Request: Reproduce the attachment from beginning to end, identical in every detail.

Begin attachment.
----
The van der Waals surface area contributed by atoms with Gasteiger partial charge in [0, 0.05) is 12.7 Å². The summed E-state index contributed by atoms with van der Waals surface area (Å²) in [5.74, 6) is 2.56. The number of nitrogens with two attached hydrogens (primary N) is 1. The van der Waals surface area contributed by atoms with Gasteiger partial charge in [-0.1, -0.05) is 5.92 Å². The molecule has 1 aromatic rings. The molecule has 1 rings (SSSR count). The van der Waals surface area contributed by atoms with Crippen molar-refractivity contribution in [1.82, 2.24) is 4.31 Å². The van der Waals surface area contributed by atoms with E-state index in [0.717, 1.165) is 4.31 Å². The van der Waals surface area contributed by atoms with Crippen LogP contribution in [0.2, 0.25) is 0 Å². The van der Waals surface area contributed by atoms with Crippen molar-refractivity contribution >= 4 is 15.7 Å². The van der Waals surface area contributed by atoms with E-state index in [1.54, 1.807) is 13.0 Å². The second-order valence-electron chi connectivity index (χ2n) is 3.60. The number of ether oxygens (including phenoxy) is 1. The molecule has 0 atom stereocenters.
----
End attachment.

The van der Waals surface area contributed by atoms with Gasteiger partial charge in [0, 0.05) is 12.7 Å². The summed E-state index contributed by atoms with van der Waals surface area (Å²) in [5.74, 6) is 2.56. The number of nitrogens with two attached hydrogens (primary N) is 1. The van der Waals surface area contributed by atoms with Gasteiger partial charge in [-0.1, -0.05) is 5.92 Å². The molecule has 1 aromatic rings. The molecule has 1 rings (SSSR count). The van der Waals surface area contributed by atoms with Crippen molar-refractivity contribution in [1.82, 2.24) is 4.31 Å². The van der Waals surface area contributed by atoms with E-state index in [0.717, 1.165) is 4.31 Å². The van der Waals surface area contributed by atoms with Crippen LogP contribution in [0.2, 0.25) is 0 Å². The van der Waals surface area contributed by atoms with Crippen molar-refractivity contribution >= 4 is 15.7 Å². The van der Waals surface area contributed by atoms with E-state index in [1.54, 1.807) is 13.0 Å². The second-order valence-electron chi connectivity index (χ2n) is 3.60. The number of ether oxygens (including phenoxy) is 1. The molecule has 0 atom stereocenters.